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DIRECTOR: Melanie Auffret (debut)
STARRING: Guillaume de Tonquedec, Lea Drucker, Lionel Abelanski


REVIEWER: nick tonkin

Raymond, a chicken farmer in Brittany finds himself threatened with bankruptcy when the big supermarkets decide to cut out the local farms from their trade.

A lovely little film about the funny ways in which one can find one’s voice, Roxane follows Raymond, an independent organic poultry farmer who has a daily routine of performing for his hens excerpts from the play Cyrano de Bergerac.


When the Monopsonist co-operative decides to stop purchasing eggs from small organic farms including Raymond’s, in favour of an intensive supplier with lower prices, he feels powerless and adrift, his work discarded and dismissed.


His pragmatic wife Anne-Marie urges him to be proactive about finding a new stream of income, to sell his shed and equipment and take up carpentry, for which he has  knack. However, his heart lies with his hens and Cyrano and he sets about to make a viral video of himself performing scenes from the work, with the help of his pet hen Roxane and the rest of his flock. He aims to bring attention to the threat his farm and others like it face, and to help garner interest in their survival.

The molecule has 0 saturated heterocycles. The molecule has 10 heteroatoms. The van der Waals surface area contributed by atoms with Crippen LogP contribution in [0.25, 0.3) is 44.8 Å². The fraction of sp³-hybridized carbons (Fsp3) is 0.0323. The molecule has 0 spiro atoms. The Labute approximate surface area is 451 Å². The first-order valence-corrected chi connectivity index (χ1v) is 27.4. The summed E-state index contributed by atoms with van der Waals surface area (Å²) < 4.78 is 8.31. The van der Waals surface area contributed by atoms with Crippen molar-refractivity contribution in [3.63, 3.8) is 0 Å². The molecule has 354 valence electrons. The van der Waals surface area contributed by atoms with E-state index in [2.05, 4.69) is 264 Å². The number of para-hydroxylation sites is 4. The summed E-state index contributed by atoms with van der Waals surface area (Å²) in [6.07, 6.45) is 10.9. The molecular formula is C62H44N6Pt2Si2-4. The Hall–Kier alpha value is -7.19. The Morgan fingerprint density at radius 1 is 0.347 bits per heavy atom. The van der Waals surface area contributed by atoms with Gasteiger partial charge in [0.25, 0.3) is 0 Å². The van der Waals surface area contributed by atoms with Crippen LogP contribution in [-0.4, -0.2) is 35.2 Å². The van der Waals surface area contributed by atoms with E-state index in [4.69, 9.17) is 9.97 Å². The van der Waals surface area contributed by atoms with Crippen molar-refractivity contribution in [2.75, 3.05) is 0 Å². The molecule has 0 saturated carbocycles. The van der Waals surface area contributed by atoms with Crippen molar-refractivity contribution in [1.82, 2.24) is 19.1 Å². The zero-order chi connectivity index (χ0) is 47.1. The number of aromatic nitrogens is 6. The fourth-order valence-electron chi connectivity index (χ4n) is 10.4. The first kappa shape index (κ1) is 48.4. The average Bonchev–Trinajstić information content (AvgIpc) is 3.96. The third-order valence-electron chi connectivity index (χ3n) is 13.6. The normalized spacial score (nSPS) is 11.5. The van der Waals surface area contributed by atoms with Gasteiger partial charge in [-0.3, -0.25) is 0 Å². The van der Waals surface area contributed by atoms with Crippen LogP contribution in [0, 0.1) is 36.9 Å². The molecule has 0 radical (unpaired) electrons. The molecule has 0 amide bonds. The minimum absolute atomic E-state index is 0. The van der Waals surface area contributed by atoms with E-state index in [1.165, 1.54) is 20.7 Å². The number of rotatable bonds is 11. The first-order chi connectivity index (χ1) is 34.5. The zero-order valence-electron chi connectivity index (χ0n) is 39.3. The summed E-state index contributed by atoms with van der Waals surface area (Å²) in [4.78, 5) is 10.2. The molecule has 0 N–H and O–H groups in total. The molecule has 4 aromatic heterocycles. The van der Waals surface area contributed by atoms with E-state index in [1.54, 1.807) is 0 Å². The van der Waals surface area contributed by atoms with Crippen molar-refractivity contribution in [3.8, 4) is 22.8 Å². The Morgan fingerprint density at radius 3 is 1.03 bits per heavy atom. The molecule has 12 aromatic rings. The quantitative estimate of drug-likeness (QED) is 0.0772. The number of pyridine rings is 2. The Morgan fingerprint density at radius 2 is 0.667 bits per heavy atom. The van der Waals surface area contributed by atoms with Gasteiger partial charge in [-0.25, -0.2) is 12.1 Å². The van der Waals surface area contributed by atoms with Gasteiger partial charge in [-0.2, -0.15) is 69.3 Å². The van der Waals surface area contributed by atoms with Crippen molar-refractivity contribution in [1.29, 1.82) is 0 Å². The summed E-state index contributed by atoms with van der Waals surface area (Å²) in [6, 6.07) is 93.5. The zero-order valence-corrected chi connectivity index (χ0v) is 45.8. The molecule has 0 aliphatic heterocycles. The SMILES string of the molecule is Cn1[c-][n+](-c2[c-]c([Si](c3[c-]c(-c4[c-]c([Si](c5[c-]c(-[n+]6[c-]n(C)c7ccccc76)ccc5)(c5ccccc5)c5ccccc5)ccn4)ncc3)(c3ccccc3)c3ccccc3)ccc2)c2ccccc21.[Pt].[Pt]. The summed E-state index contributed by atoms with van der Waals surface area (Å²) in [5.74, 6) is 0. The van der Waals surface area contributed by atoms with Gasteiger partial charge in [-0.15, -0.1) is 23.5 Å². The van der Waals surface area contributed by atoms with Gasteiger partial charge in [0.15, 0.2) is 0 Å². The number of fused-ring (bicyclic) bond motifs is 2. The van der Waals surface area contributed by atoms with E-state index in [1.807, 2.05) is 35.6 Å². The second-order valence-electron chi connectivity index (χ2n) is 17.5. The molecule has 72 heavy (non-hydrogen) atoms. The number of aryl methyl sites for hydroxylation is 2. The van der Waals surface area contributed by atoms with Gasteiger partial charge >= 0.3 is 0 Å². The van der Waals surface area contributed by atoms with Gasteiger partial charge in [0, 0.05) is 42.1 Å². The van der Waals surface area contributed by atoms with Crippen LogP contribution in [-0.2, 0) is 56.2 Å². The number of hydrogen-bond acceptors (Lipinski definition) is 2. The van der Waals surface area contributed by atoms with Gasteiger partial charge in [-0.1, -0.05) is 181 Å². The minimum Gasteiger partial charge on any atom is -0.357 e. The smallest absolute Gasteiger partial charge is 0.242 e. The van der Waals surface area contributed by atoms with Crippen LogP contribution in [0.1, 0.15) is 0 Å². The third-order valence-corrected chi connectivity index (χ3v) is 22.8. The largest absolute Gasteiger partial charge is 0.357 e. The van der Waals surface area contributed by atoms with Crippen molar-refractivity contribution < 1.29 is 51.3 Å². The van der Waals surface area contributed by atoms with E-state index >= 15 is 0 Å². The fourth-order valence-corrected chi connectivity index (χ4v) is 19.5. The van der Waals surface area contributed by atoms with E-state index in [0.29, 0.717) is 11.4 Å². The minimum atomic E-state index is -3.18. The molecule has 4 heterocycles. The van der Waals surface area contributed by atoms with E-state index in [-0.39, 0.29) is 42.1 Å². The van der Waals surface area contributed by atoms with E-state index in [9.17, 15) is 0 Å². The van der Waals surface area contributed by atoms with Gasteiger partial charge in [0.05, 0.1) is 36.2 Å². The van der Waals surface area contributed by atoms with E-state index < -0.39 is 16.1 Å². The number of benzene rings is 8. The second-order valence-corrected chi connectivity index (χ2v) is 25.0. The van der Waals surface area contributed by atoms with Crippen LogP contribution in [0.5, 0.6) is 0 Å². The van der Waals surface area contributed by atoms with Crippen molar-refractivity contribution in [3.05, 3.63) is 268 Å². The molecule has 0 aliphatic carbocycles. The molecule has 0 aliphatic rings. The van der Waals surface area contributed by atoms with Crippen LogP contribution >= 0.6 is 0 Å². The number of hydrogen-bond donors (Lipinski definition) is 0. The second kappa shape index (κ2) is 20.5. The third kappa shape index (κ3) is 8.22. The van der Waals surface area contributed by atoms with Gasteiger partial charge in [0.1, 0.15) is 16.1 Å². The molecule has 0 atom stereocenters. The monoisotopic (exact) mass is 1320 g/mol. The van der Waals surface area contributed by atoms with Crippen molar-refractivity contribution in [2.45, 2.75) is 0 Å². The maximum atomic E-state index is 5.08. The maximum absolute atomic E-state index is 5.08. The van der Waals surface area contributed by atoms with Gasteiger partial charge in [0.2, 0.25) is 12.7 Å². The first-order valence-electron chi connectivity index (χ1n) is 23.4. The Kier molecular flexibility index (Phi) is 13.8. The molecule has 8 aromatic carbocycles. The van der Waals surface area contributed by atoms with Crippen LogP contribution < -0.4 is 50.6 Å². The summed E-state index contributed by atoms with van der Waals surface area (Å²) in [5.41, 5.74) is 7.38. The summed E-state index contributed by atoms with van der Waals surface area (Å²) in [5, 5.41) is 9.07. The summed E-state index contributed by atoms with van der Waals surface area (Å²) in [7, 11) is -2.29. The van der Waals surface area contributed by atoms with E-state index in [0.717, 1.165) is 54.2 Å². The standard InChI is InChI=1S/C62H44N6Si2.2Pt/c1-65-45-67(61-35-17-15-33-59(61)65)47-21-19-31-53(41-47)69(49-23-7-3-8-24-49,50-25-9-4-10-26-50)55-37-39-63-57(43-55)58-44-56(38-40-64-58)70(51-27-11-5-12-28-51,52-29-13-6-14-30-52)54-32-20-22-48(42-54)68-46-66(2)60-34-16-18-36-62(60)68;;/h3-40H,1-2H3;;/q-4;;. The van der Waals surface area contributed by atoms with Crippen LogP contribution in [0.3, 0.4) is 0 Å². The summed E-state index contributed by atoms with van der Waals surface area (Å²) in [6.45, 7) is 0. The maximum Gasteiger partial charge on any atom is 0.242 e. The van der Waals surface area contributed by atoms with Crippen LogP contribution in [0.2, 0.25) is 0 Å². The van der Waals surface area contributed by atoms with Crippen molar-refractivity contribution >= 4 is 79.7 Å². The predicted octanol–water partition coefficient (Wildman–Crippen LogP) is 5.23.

Though it seems only that he succeeds in making himself the laughing stock of the town and finding dismay and incomprehension from his family, who wishes he could be more practical given the circumstances.


Roxane explores the choices Raymond makes following the bad news about the future of his hen farm and others like it. It does so with a good-natured but light touch, shying away from exploring fully the strains upon families and individuals that attacks on livelihoods can have. However, this doesn’t necessarily detract from the entertaining way that Raymond seeks to resolve the crisis facing his family’s livelihood, especially as he gains new friends, allies and self-actualisation along the way.

Roxane is a charming film that shows that creativity and self-expression need not be incongruous with the practicalities of daily life, that someone’s passion can be an asset rather than something to be considered only after work and on weekends. That there is more to a chicken farmer than what appears on the surface.


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